Sunday, July 04, 2004

In Need of Patriotic Emotion...

It's July 4, 2004 and I had to work this afternoon. It was fairly slow, but there were bursts of busy activity that made me wonder "What causes people to want to go to a bookstore and linger around on a very beautiful day meant to celebrate the birth of our country?" I guess there are people without people to be with. But more than that, I think there is less genuine concern for patriotic ritual here in the city than in other places. (Yes, I called Waco a city. Because it is.)

I would have liked to have joined up with everyone else and go see the fireworks, but I was too worn out. So I went to the store, came home, and sat down to read the Sunday paper. There's an article by Elie Wiesel in this week's "Parade" called "The America I Love." Parts of it brought me to tears. I looked to find a copy of it to cut and paste so you could read it, but it has not been archived yet. So, with the sound of fireworks coming from the direction of downtown, my gift to America will be to type out some excerpts of it for you to read and discuss.
The America I Love by Elie Wiesel

Ever since that encounter (his being liberated by American Soldiers from a concentration camp,) I cannot repress my emotion before the flag and the uniform-- anything that represents American heroism in battle. That is especially true on July Fourth. I reread the Declaration of Independence, a document sanctified by the passion of a nation's thirst for justice and sovereignty, forever admiring both its moral content and majestic intonation. Opposition to oppression in all its forms, defense of all human liberties, celebration of what is right in social intercourse: All this and much more is in that text, which today has special meaning.

Granted, U.S. History has gone through severe trials (he mentions the civil rights struggles of black Americans, and how many prejudices have been overcome and how, although there is still bigots here and there, anti semitism is virtually nonexistent in America, unlike in many European countries.)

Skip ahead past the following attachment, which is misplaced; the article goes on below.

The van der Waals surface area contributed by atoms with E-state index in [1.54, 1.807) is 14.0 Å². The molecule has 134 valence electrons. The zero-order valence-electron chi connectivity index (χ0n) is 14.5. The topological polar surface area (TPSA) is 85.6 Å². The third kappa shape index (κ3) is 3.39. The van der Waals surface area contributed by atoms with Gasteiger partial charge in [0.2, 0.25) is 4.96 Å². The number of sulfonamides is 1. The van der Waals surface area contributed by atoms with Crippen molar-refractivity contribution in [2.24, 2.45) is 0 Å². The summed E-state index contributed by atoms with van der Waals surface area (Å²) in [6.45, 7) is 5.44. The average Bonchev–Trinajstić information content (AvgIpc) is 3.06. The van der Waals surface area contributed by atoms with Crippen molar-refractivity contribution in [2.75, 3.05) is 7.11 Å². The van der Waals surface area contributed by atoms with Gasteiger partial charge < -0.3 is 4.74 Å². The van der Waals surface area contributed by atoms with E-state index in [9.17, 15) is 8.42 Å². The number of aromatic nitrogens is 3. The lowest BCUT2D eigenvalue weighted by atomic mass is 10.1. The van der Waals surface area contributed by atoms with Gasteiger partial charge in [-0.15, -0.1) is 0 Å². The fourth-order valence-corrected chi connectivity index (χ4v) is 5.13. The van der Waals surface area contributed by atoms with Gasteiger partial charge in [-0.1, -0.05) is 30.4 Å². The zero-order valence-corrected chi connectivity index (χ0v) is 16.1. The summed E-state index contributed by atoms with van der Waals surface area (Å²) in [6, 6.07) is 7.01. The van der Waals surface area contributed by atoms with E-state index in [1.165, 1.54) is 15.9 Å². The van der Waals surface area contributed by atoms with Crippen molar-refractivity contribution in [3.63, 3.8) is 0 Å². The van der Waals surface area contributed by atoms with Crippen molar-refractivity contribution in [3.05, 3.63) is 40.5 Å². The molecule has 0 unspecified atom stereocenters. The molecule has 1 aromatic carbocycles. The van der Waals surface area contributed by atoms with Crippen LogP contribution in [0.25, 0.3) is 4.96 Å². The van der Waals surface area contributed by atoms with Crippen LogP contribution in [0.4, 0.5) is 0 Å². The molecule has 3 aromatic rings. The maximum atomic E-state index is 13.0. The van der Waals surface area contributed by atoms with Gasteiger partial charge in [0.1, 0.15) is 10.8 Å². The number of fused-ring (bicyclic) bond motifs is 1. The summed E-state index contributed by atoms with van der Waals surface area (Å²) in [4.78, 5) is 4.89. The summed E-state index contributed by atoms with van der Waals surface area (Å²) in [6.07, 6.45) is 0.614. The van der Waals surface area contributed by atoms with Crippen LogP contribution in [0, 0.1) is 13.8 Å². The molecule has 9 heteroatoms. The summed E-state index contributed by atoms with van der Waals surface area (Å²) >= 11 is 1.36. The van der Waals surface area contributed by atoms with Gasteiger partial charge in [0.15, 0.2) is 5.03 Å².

As a great power, America has always seemed concerned with other people's welfare, especially in Europe. Twice in the 20th century, it saved the "Old World" from dictatorship and tyranny.

America understands that a nation is great not because its economy is flourishing or its army invincible but because its ideals are loftier. Hence America's desire to help those who have lost their freedom to conquer it again. America's credo might read as follows: For an individual, as for a nation, to be free is an admirable duty-- but to help others become free is even more admirable.

Some skeptics may object: But what about Vietnam? And Cambodia? And the support some administrations gave to corrupt regimes in Africa or the Middle East? And the occupation of Iraq? Did we go wrong-- and if so, where?

And what are we to make of the despicable, abominable "interrogation methods" used on Iraqi prisoners of war by a few soldiers (but even a few are too many) in Iraqi military prisons?

Well, one cold say that no nation is composed of saints alone. None is sheltered from mistakes or misdeeds. All have their Cain and Abel. It takes vision and courage to undergo serious soul-searching and to favor moral conscience over political expediency. And America, in extreme situations, is endowed with both. America is always ready to learn from its mishaps. Self-criticism remains its second nature.

Not surprising, some Europeans do not share such views. In extreme left-wing political and intellectual circles, suspicion and distrust toward America is the order of the day. They deride America's motives for its military interventions, particularly in Iraq. They say: It's just money. As if America went to war only to please the oil-rich capitalists.

They are wrong. America went to war to liberate a population too long subjected to terror and death.

We see in newspapers and magazines and on television screens the mass graves and torture chambers imposed by Saddam Hussein and his accomplices. One cannot but feel grateful to the young Americans who leave their families, come to lose their lives, in order to bring to Iraq the first rays of hope-- without which no people can imagine the happiness of welcoming freedom.

Hope is a key word in the vocabulary of men and women like myself and so many others who discovered in America the strength to overcome cynicism and despair.

Remember the legendary Pandora's box? It is filled with implacable, terrifying curses. But underneath, at the very bottom, there is hope. Now as before, now more than ever, it is waiting for us.


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